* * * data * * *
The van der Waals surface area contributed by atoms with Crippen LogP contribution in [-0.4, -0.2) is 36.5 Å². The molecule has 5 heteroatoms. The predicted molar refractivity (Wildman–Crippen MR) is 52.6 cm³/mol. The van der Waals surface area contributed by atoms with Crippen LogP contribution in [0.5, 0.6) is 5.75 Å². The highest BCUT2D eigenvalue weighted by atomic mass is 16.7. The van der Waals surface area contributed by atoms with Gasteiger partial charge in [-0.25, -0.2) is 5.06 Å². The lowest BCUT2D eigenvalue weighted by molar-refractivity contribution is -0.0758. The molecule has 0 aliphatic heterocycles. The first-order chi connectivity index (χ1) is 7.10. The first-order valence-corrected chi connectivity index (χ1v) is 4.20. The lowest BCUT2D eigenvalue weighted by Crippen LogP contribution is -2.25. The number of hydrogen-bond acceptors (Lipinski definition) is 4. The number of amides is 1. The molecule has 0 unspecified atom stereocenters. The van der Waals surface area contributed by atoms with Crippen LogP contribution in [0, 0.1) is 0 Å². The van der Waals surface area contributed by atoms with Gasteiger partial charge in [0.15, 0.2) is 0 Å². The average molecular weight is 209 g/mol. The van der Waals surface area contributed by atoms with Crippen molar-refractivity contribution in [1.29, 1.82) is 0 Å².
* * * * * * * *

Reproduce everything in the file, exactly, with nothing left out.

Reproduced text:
The van der Waals surface area contributed by atoms with Crippen LogP contribution in [-0.4, -0.2) is 36.5 Å². The molecule has 5 heteroatoms. The predicted molar refractivity (Wildman–Crippen MR) is 52.6 cm³/mol. The van der Waals surface area contributed by atoms with Crippen LogP contribution in [0.5, 0.6) is 5.75 Å². The highest BCUT2D eigenvalue weighted by atomic mass is 16.7. The van der Waals surface area contributed by atoms with Gasteiger partial charge in [-0.25, -0.2) is 5.06 Å². The lowest BCUT2D eigenvalue weighted by molar-refractivity contribution is -0.0758. The molecule has 0 aliphatic heterocycles. The first-order chi connectivity index (χ1) is 7.10. The first-order valence-corrected chi connectivity index (χ1v) is 4.20. The lowest BCUT2D eigenvalue weighted by Crippen LogP contribution is -2.25. The number of hydrogen-bond acceptors (Lipinski definition) is 4. The number of amides is 1. The molecule has 0 unspecified atom stereocenters. The van der Waals surface area contributed by atoms with Crippen LogP contribution in [0, 0.1) is 0 Å². The van der Waals surface area contributed by atoms with Gasteiger partial charge in [0.15, 0.2) is 0 Å². The average molecular weight is 209 g/mol. The van der Waals surface area contributed by atoms with Crippen molar-refractivity contribution in [1.29, 1.82) is 0 Å².